It normally takes the Institute of Fiscal Studies longer than twenty four hours to work out whether or not a budget has been progressive or regressive, but, in the case of George Osborne's latest offering, no such time was necessary.
Osborne, backed by Nick Clegg, has made the ridiculous claim that the rich would carry the burden of this budget much more than the poor. It was a silly claim at the time when they made it, and the IFS has wasted no time in identifying what we all recognised when Osborne was making this silly claim.
The IFS have also poured scorn on Osborne's claim that his cuts of 19% across all governmental departments is less than the cuts Labour would have implemented.
Detailed analysis by the IFS undermining the government's case is expected to put intense pressure on Liberal Democrat ministers in the coalition who have stressed the need for tax rises and spending cuts to be progressive.
The chancellor, who acknowledged that his package of £81bn of cuts had involved "hard choices", insisted yesterday that they are fair and would be borne by "those who have the broadest shoulders".
But the IFS said that with the exception of the richest 2% of the population earning more than £150,000 a year, the less well off would be proportionately the hardest hit, with families with children the "biggest losers".
Carl Emmerson, the IFS acting director, said: "The tax and benefit changes are regressive rather than progressive across most of the income distribution. And when we add in the new measures announced yesterday this is, unsurprisingly, reinforced.
"Our analysis continues to show that, with the notable exception of the richest 2%, the tax and benefit components of the fiscal consolidation are, overall, being implemented in a regressive way."
All in all, the lies told by both Osborne and Clegg have been exposed with almost record speed. That's not really very surprising, as the distance between what they claimed and the truth is actually gargantuan.
The IFS challenged Osborne's claim that the government's cuts to those departments whose budgets were not protected averaged 19% compared with 20% implied by Labour's plans.
It said the Osborne's figures failed to take into account the £6bn of cuts already announced by the government this year while the actual figure under Labour would have been 16%.
Clegg, for reasons I could never work out, kept making the bizarre claim that the cuts would create a "fairer" and "more democratic" Britain. How he imagines punishing the poor brings this about was always lost on me.
The IFS findings are most damning for Clegg, who continues to insist - to anyone who will listen - that this budget is "fair" and "democratic". As I said a few days ago, I have absolutely no idea what measurement Clegg is using when he makes those claims. But him saying that something is "fair" and "democratic" doesn't make it so. The IFS appear to concur that conclusion.
The IFS also criticised plans to scrap council tax benefit and replace it with a system of locally administered council grants. It said that it would create a "postcode lottery", providing an incentive to councils to award grants in a way that encouraged poor families to leave the area.
"The incentive it provides to local authorities to encourage low-income people to move elsewhere is undesirable," Emmerson said.
As the IFS were briefing reporters about their conclusions, both Nick Clegg and David Cameron were answering voters questions in Nottingham. And Clegg was sticking to his script that this budget was fair and democratic.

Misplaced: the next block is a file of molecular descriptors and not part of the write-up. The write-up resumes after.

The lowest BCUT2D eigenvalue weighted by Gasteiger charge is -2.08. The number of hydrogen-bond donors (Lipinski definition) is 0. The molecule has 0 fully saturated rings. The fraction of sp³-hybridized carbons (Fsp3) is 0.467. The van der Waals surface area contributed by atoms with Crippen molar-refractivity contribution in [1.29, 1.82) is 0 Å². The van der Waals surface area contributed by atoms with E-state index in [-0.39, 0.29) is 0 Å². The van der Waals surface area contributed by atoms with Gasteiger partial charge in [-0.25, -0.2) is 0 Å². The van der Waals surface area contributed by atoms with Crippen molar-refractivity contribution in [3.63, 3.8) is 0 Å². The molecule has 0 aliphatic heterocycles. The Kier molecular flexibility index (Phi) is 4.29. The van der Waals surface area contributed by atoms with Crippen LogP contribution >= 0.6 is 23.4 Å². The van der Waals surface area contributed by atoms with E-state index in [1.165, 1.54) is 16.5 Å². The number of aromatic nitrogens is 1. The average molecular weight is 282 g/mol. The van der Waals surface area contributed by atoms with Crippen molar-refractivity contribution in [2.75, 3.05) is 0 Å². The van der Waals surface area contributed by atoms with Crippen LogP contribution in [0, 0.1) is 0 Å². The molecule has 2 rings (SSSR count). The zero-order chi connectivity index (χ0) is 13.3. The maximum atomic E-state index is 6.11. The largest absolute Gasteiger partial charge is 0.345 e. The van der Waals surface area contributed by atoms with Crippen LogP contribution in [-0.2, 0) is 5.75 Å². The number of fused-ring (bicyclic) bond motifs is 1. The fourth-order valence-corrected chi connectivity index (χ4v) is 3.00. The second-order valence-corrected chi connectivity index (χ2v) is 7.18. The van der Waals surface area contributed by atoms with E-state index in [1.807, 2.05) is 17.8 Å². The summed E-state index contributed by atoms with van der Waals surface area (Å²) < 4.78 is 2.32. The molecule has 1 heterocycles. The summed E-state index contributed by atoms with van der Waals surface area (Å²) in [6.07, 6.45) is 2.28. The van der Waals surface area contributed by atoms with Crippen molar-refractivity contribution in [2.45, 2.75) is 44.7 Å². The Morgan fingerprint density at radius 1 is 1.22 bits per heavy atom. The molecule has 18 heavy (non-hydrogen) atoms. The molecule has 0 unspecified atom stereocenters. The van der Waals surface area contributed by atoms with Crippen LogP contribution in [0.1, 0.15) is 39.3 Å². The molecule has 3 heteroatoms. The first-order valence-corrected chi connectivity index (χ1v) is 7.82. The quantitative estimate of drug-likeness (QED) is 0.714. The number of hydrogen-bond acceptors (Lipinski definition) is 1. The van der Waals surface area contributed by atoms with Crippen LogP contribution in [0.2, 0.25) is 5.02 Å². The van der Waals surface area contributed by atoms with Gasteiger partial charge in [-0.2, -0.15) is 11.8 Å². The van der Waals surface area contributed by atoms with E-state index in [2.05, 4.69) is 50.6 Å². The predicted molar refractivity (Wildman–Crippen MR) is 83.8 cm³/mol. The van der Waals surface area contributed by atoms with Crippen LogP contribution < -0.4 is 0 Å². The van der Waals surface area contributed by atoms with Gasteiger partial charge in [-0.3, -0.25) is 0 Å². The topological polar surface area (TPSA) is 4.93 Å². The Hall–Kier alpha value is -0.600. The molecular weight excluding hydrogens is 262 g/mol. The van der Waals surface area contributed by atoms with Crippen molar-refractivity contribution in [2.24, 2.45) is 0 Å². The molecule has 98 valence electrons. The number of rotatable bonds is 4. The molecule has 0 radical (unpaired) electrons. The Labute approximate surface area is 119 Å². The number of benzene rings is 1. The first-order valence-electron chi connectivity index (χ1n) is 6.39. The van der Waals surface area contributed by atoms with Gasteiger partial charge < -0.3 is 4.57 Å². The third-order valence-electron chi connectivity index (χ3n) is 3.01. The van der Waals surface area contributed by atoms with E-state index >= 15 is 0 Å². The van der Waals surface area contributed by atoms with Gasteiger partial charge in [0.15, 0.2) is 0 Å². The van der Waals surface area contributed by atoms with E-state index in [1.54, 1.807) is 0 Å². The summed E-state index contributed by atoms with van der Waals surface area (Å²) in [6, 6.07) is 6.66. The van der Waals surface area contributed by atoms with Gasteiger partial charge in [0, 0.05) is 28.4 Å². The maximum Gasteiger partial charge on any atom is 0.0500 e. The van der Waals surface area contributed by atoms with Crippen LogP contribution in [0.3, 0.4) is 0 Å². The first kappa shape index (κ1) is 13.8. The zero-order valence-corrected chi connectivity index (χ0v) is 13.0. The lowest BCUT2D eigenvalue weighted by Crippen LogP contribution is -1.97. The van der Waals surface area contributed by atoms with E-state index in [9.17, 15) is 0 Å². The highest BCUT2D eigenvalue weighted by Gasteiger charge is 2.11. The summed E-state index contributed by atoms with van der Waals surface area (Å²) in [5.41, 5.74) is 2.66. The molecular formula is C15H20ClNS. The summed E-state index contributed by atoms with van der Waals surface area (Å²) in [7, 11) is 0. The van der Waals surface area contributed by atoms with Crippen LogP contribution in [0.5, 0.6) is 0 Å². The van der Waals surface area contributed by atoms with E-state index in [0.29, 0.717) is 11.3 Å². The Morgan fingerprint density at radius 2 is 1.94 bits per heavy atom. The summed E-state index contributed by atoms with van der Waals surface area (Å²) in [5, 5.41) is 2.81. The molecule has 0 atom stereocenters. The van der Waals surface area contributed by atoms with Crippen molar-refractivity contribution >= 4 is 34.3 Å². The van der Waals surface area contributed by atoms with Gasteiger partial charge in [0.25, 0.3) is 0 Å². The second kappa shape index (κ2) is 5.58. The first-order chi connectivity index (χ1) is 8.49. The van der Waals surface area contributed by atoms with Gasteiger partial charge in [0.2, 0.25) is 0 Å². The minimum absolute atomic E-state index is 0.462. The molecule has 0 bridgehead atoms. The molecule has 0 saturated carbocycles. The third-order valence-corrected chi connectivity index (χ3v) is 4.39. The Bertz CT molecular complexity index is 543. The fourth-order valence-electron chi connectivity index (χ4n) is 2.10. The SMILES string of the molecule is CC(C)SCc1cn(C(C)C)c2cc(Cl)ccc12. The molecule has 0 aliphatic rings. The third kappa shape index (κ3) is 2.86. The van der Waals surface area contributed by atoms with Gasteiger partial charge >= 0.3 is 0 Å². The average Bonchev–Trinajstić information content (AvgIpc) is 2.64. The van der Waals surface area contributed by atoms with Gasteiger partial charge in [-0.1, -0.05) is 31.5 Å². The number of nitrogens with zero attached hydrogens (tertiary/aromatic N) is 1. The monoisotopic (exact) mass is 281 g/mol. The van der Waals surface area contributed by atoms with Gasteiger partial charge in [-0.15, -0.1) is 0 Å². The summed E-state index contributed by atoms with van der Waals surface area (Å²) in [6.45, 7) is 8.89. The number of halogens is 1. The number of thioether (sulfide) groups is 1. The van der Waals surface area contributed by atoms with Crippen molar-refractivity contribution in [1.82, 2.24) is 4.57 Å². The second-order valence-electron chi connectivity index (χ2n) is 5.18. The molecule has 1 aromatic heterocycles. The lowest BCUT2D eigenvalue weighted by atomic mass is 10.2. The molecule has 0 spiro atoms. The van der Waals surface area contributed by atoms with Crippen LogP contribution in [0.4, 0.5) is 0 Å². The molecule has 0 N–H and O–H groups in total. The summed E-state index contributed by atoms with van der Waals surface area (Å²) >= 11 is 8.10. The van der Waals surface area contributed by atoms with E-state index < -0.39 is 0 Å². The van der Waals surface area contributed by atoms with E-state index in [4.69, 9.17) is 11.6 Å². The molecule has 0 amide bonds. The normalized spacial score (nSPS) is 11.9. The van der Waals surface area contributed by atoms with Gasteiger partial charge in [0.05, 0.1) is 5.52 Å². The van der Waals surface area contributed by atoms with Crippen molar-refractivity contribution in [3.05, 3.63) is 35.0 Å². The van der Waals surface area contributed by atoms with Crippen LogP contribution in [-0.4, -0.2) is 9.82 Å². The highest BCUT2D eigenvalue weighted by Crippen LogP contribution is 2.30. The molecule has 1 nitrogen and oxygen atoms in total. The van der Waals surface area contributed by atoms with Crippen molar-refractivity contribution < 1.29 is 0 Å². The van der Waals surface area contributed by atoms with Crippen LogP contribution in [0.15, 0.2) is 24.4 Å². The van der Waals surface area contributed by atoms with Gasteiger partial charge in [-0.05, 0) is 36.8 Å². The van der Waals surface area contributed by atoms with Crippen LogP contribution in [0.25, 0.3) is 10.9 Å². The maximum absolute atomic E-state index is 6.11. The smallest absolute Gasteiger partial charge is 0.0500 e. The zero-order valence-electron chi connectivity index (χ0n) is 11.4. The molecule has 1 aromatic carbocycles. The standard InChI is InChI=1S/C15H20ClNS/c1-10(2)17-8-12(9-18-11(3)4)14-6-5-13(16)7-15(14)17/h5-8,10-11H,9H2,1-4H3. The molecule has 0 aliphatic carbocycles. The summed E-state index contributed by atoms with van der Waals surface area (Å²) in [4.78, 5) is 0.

Clegg appears to think that by securing a pupil premium and protecting overseas aid - both admirable things in their own right - that he has somehow kept the budget "fair" and "democratic". But that's the problem with coalition politics, one is always left celebrating the fact that things could have been much worse than they actually are.
Fairness was "literally the question I have been asking myself every single day of this very difficult process we have been going through", the deputy prime minister said.
"I honestly would not have advocated this if I didn't feel that, notwithstanding all the difficulties, we tried to do this as fairly as possible.
"Of course I understand people are very, very fearful, and fear is a very powerful emotion and it kind of sweeps everything else aside.
"But I would ask people to have a little bit of perspective: if you look at some of the announcements we made yesterday, and add that to some of the announcements we made in the budget, I think the picture is a little bit more balanced than people are saying."
The rest of us simply look at the budget - as the IFS has done - as it actually is. And what we see is a regressive budget which attacks the poor, the old and the disabled. It's a disgrace. And the Liberal Democrats should shudder that they were part of the government which produced this travesty. It goes against everything which they claim to believe in. And the IFS have dismissed Clegg and Osborne's claim that it is fair and democratic with almost record speed.
It is not. And that fact should now be beyond doubt. The country's leading tax and spend think-tank have made their view on this abundantly clear.
Clegg has decided to embark on some cognitive dissonance. The facts are simply too unpleasant for him to deal with.
Nick Clegg, the deputy prime minister, has taken the highly unusual step of attacking the respected Institute for Fiscal Studies, describing its methods of measuring the fairness of the coalition's controversial spending review as "distorted and a complete nonsense".That's a classic case of "shoot the messenger".
Clegg and Cameron attempt to win over a sceptical audience, and fail. Support for the Liberal Democrats is now at a twenty year low.
As I have said ever since he joined this Con-Dem coalition, he is leading his party to oblivion. He will never be forgiven for this.
Click here for full article.